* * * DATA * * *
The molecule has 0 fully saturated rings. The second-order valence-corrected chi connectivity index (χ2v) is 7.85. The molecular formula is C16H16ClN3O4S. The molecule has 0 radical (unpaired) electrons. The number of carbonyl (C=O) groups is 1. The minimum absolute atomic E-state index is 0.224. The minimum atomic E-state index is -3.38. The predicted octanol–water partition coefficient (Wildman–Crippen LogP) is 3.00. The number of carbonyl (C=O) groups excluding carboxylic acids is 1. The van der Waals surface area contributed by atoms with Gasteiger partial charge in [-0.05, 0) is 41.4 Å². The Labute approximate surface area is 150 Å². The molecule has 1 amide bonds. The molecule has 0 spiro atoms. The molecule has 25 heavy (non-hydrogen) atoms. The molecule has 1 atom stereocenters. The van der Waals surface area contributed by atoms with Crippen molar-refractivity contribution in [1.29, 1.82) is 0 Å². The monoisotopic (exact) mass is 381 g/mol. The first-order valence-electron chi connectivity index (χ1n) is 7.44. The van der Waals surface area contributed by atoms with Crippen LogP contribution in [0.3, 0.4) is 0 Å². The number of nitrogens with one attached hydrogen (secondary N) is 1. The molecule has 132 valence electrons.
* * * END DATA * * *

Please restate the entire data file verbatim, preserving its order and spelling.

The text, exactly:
The molecule has 0 fully saturated rings. The second-order valence-corrected chi connectivity index (χ2v) is 7.85. The molecular formula is C16H16ClN3O4S. The molecule has 0 radical (unpaired) electrons. The number of carbonyl (C=O) groups is 1. The minimum absolute atomic E-state index is 0.224. The minimum atomic E-state index is -3.38. The predicted octanol–water partition coefficient (Wildman–Crippen LogP) is 3.00. The number of carbonyl (C=O) groups excluding carboxylic acids is 1. The van der Waals surface area contributed by atoms with Gasteiger partial charge in [-0.05, 0) is 41.4 Å². The Labute approximate surface area is 150 Å². The molecule has 1 amide bonds. The molecule has 0 spiro atoms. The molecule has 25 heavy (non-hydrogen) atoms. The molecule has 1 atom stereocenters. The van der Waals surface area contributed by atoms with Crippen molar-refractivity contribution in [1.29, 1.82) is 0 Å². The monoisotopic (exact) mass is 381 g/mol. The first-order valence-electron chi connectivity index (χ1n) is 7.44. The van der Waals surface area contributed by atoms with Crippen LogP contribution in [0.3, 0.4) is 0 Å². The number of nitrogens with one attached hydrogen (secondary N) is 1. The molecule has 132 valence electrons.